Skip to content

AU professor recognized for a case study about adapting open learning to Indigenous courses

Online learning is becoming more relevant and powerful, says Dr. Rory McGreal

ATHABASCA – Dr. Rory McGreal, the UNESCO/International Council for Open and Distance Education Chair in Open Educational Resources at Athabasca University, has added another accolade to AU’s full trophy case. 

McGreal, who has his PhD in computer technologies in education, submitted an article titled ‘The benefits of an Open Educational Resource implementation in an Indigenous college, a Maskwacis Cultural College case study’ about the development of courses that localize content to integrate in courses for Indigenous use. 

“I've won a few prizes in the past but this has been the one that most people have been interested in. I've been pleasantly surprised though. I've got emails from friends I haven't heard from in years,” said McGreal. 

In 2013 the Alberta government started a three-year project with British Columbia and Saskatchewan for supporting the development of open educational resources, which are free learning resources on the internet. The Alberta Open Educational Resources (OER) initiative has since saved millions for Alberta post-secondary students alone McGreal said. 

Involved in that project was Manisha Khetarpal, the Dean of Library and Information Services at Maskwacis Cultural College. Khetarpal wanted to use open education as a base to be able to offer Indigenous courses tailored to Maskwacis and other Indigenous colleges. That project became the thesis for McGreal’s submission to IITE/UNESCO.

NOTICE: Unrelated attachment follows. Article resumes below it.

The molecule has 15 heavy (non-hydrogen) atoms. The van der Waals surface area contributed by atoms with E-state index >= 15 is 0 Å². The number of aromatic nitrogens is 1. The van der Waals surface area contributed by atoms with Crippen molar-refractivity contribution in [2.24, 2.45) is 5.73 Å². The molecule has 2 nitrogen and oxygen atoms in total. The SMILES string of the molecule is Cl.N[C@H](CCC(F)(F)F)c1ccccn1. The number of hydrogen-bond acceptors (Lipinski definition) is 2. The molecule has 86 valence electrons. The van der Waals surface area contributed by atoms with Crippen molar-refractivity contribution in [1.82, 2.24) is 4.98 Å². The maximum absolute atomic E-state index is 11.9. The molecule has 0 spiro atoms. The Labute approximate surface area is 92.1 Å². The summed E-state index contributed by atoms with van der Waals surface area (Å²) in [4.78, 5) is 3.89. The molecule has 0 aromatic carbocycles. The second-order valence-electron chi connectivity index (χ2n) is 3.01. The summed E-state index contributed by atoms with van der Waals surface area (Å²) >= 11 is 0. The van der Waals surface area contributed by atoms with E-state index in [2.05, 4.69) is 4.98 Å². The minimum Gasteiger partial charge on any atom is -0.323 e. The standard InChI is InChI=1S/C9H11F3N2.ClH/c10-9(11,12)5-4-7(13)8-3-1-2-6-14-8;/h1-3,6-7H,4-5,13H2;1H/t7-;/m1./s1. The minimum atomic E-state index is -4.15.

"Last year the IITE (Institute for Information Technologies in Education) UNESCO asked me to submit a report on it. So, I did and, to my surprise, it won the prize,” he said. 

Ultimately it means McGreal wins recognition from UNESCO as there is no money with the prize, but it is a prestigious award and highlights the advantages of OER and the cost savings of going to open source is staggering McGreal noted, with students at AU alone saving around $1 million over the past few years by not having to buy textbooks. 

“Our biggest disappointment is that we could not get anyone in the school system to listen to us because at the K to 12 level, I believe we're talking about tens of millions of dollars savings every year,” said McGreal. 

Beyond the cost savings it allows teachers to share resources and improve collaboration because being open source, anyone can use them. Even students can use them to build on and develop open source resources. And in the time of a pandemic, open source is gaining traction with educational institutions and students. 

"With the COVID, Cinderella has become a princess. With online learning now people are realizing just how important it is and how powerful it is. In Athabasca we’ve been the world leaders in this and I don’t mean ‘a’ world leader, we’ve been ‘the’ world leaders,” he said. 

McGreal said it is not just OER that AU is famous for, it is also the MOOCs, or massive open online courses, they develop and offer. 

"The other work we're doing with the MOOCs of the Commonwealth of Learning are also renowned around the world. This is part of the problem is we're not known in Alberta; internationally we have a reputation.” 

Heather Stocking, TownandCountryToday.com
Follow me on Twitter @HLSox





Comments